One of the greatest advantages that video game and other interactive forms of entertainment have over more passive styles such as books or movies is the extent to which they allow for the end-user to adopt and mould the base level experience to more completely meet their individual tastes and requirements. To further our needs, it is best to divide the manner in which an end-user applies his own personal touch to any given game, whether it be internal to the game, typically in the form of player-based narratives more commonly found in multiplayer games, or external to the game, more commonly presented in the form of 3rd party modifications or “mods” that modify the base state of the game itself. For the sake of this paper, we will focus mainly on the aforementioned external examples and how they can create an entirely unique experience that shares no relationship with the base material apart from requiring it to access the mod itself. It should also be noted though that the vast majority of mods currently extant do not fall within this category, being limited instead to either “graphic mods” that merely replace the superficial visual experience with no impact upon the actual mechanics of the game to the more extreme end within the realm of “total conversion mods” that change a large amount of the baseline assumptions of the parent game, though retaining enough of the original features to be easily recognized as existing within the framework of the base game and not presenting itself as a completely separate entity that merely uses the original game as anything more than a framework of code and engine functionality.
The aforementioned “super-mods” that are created in an attempt to completely supersede the parent games goals and intentions, are best considered as the ultimate mechanical form of player expression and narrative within the framework of video games as an art form and industry. These mods exist as modifications to a game and not as a separate entity from the game is solely a matter of practicality, with this aspect being in some cases the key feature that keeps mods separate from being considered as indie or art-house games instead. These mods, created with the foreknowledge that little to no material remuneration will follow from the creation of the piece, should not be classified as any sort of “labour” as defined in the article written by Mr. Julian Kucklich, but as works of art and labours of passion, though it should be noted that the more successful mods do typically become commercialized and do return some form of financial return. However for the vast majority of a mods life-span, it continues purely as a work of love, with the best example being the WarCraft 3 modification “Defense of the Ancients”, with the most recent maintainer of the mod “Icefrog” working on the mod and providing consistent updates and refinements to the project without any official remuneration beyond the possible existence of donations from the community for a period of approximately 4 years before it was announced that Valve, itself a company known for its openness towards 3rd party modifications to its games via the Source SDK and the existence of projects such as Day of Defeat and Counter-Strike, announced that they were beginning work on a commercial sequel to the mod and hiring Icefrog himself to lead development.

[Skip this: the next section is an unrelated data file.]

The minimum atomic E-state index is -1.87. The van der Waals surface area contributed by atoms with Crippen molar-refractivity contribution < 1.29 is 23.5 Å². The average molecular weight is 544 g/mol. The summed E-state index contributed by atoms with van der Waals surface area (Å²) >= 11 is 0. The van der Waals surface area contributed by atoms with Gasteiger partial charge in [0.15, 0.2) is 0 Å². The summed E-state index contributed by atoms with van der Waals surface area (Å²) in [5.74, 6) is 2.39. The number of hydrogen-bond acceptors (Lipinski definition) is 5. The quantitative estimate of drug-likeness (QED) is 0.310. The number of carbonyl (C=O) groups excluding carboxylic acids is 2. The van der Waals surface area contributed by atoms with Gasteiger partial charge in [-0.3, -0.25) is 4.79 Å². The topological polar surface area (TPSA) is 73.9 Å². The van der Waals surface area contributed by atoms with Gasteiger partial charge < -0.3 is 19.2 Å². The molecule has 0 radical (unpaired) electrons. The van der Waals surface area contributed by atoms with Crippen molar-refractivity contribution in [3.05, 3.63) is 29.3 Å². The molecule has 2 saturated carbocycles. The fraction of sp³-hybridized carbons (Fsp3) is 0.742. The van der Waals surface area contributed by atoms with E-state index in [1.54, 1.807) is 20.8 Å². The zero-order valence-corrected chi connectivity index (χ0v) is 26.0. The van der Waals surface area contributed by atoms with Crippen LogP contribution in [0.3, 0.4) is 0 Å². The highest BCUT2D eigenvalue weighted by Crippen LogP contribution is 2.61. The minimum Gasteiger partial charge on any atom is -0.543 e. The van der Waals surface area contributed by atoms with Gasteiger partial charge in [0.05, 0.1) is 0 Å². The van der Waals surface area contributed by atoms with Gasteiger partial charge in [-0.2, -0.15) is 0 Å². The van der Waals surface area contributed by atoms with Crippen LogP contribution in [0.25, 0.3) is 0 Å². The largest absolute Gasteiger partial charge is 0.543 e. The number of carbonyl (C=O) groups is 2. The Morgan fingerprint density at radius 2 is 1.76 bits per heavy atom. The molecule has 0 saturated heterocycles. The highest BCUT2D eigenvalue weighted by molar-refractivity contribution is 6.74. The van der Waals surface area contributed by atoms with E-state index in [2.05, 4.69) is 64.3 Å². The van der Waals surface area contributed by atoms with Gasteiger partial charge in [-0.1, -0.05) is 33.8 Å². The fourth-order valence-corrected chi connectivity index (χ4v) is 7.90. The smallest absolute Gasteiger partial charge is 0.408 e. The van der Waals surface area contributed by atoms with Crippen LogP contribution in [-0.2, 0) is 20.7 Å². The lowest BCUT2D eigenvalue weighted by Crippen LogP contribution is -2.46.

Modding for the most part is a form of labour, but it’s not precarious or “playbour”, it’s a labour of love. All modders enter the scene fully aware of the lack of financial support and in most cases retreat from any sort of commericialization of their pieces. This is best exemplified in Tarn Adams and his company Bay 12 games. Though his game “Slaves to Armok: God of Blood Chapter II: Dwarf Fortress” is not a mod in any sense of the word, it best exemplifies the modding zeitgeist. The entirety of his company survives uniquely from community donations, with repeated statements to the effect of denying any and all attempts to commercialize the game and its associated content, thus cementing it as a labour of love in the vein of any other freely available mod that can be found for free on websites such as moddb, Nexus or even github.